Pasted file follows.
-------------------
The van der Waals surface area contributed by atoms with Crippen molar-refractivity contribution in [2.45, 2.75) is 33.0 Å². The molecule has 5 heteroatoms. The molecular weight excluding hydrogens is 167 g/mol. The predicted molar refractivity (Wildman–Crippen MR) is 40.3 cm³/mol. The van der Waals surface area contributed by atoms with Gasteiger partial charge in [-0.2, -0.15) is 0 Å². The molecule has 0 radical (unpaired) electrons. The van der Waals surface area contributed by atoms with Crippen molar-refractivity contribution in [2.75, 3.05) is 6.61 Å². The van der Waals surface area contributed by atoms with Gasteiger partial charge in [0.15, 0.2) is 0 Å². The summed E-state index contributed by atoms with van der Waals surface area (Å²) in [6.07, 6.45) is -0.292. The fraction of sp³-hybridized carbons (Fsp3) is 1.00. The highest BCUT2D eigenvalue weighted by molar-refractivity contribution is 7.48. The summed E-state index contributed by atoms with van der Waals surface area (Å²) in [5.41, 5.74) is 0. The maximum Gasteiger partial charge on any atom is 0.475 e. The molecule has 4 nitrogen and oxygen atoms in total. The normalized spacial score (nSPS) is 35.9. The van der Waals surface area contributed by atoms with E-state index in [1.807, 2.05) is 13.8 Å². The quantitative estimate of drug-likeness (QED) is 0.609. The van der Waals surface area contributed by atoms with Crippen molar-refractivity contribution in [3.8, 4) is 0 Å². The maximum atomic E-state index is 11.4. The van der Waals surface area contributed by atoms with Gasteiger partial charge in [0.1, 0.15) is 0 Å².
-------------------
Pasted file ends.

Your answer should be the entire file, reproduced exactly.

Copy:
The van der Waals surface area contributed by atoms with Crippen molar-refractivity contribution in [2.45, 2.75) is 33.0 Å². The molecule has 5 heteroatoms. The molecular weight excluding hydrogens is 167 g/mol. The predicted molar refractivity (Wildman–Crippen MR) is 40.3 cm³/mol. The van der Waals surface area contributed by atoms with Gasteiger partial charge in [-0.2, -0.15) is 0 Å². The molecule has 0 radical (unpaired) electrons. The van der Waals surface area contributed by atoms with Crippen molar-refractivity contribution in [2.75, 3.05) is 6.61 Å². The van der Waals surface area contributed by atoms with Gasteiger partial charge in [0.15, 0.2) is 0 Å². The summed E-state index contributed by atoms with van der Waals surface area (Å²) in [6.07, 6.45) is -0.292. The fraction of sp³-hybridized carbons (Fsp3) is 1.00. The highest BCUT2D eigenvalue weighted by molar-refractivity contribution is 7.48. The summed E-state index contributed by atoms with van der Waals surface area (Å²) in [5.41, 5.74) is 0. The maximum Gasteiger partial charge on any atom is 0.475 e. The molecule has 4 nitrogen and oxygen atoms in total. The normalized spacial score (nSPS) is 35.9. The van der Waals surface area contributed by atoms with E-state index in [1.807, 2.05) is 13.8 Å². The quantitative estimate of drug-likeness (QED) is 0.609. The van der Waals surface area contributed by atoms with Crippen molar-refractivity contribution in [3.8, 4) is 0 Å². The maximum atomic E-state index is 11.4. The van der Waals surface area contributed by atoms with Gasteiger partial charge in [0.1, 0.15) is 0 Å².